A Shocking Blow for Diamond Offshore Drilling

Norwegian giant Statoil (NYSE: STO  ) has just delivered a very unpleasant surprise for Diamond Offshore Drilling (NYSE: DO  ) . Statoil unexpectedly terminated its drilling contract for the mid-water semisubmersible Ocean Vanguard, a contract that started in July 2013 and was ending in late February 2015. Statoil stated that the termination was due to technical aspects of the rig and refrained from further comments. Is it just another sign of continuing drilling market weakness?

Bad news for revenue
In response to Statoil's notice of contract termination, Diamond Offshore Drilling stated that it was going to defend its rights under the drilling contract. Ocean Vanguard, which was built in 1982, is a part of Diamond Offshore Drilling's older fleet. The rig was operating at a $454,000 dayrate, and had yet to bring around $120 million of revenue.

This is not good news for Diamond Offshore Drilling, as its revenue has recently been in a downtrend. First quarter revenue declined from $730 million in 2013 to $709 million in 2014, while earnings fell from $176 million to $146 million. This might not seem like a big difference, but the trend is worrisome.

More puzzling is the current state of the market for older rigs, which constitute a majority of Diamond Offshore Drilling's portfolio. Lately, Seadrill (NYSE: SDRL  ) scored a five-year contract for its newbuild ultra-deepwater drillship West Jupiter with dayrate of around $600,000. At the same time, Seadrill failed to find work fast for its West Tellus rig. West Tellus was built in 2013, so it is a new rig as well. Seadrill's difficulties with marketing West Tellus highlight the fact that it could be challenging to find the job for the latest generation of rigs. For older ones, it could be even more difficult.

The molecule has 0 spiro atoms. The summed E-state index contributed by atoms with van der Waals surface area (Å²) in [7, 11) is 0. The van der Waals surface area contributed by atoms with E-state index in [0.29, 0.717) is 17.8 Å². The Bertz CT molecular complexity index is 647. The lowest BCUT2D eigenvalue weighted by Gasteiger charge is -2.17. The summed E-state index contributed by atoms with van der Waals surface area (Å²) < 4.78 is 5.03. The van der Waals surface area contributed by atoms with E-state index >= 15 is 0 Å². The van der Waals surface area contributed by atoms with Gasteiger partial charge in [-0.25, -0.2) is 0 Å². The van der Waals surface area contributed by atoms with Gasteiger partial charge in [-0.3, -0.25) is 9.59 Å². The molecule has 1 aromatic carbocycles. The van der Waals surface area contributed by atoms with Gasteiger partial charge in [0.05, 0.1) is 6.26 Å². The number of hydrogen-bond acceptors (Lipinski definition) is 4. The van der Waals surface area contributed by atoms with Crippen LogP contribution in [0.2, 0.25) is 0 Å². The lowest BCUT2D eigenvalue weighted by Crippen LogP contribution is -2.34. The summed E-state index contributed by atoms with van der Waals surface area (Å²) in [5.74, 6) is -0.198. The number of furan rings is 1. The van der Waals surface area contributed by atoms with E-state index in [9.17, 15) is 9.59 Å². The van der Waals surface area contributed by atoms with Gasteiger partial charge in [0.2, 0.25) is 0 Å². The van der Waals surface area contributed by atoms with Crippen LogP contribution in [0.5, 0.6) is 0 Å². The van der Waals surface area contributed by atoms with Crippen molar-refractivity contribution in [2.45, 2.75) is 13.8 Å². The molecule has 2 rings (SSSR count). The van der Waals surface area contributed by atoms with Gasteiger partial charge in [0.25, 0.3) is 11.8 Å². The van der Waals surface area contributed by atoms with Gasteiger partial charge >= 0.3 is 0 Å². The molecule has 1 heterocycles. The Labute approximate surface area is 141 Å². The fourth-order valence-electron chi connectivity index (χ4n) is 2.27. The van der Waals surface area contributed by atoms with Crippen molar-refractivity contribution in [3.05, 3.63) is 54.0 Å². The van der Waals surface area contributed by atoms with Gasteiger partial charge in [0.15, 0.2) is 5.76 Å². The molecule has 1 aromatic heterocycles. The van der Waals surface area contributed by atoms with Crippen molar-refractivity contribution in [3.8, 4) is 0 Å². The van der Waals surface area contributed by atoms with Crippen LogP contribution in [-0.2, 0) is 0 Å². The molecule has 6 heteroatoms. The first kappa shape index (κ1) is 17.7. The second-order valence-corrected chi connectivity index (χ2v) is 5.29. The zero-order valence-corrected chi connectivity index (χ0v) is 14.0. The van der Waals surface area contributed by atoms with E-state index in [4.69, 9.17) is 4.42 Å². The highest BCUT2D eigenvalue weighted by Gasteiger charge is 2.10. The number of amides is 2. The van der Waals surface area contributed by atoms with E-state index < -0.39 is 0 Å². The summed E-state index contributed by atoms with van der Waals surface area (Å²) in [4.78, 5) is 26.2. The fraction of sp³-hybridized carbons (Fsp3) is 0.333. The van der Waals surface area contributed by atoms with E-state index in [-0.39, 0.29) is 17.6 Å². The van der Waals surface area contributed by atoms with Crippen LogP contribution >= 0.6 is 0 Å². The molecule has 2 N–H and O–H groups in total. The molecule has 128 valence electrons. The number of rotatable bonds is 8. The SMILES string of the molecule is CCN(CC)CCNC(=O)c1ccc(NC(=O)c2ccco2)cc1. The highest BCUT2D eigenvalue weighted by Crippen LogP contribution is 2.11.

Diamond Offshore Drilling CEO defends older rigs
Diamond Offshore Drilling has a semisubmersible called Ocean Lexington, which was built back in 1976. This rig is operating in Trinidad until early June 2014. After this, the rig is destined to go to Mexico to do a job for Pemex. The latest rig status report from Diamond Offshore Drilling states that while the contract has not yet been awarded, the low bid for the 1,189-day term has already been defined with a $160,000 dayrate.

Given that a significant number of new rigs are going to enter market in 2015, one can expect further pressure on older rigs' dayrates. Surely, Diamond Offshore Drilling recognizes this trend. It currently has five rigs under construction – three drillships and two semisubmersibles. Importantly, three of these rigs have already found their first customers.

During its first quarter earnings call, the company was directly asked about the age of its rig fleet and whether some of older rigs are close to the end of their life cycle. The company's stance on this question is that maintenance plays a big role in supporting the value of the older rigs and that market commentators exaggerate the problem of having an older fleet. There are still jobs for which older rigs are a perfect match. However, the growth in dayrate difference between old fleets and the new ones still looks like the most probable outcome.

Bottom line
The termination of contract with Statoil is bad news for Diamond Offshore Drilling. Given the current state of the drilling market, the pressure on Diamond Offshore Drilling's shares is likely to continue.

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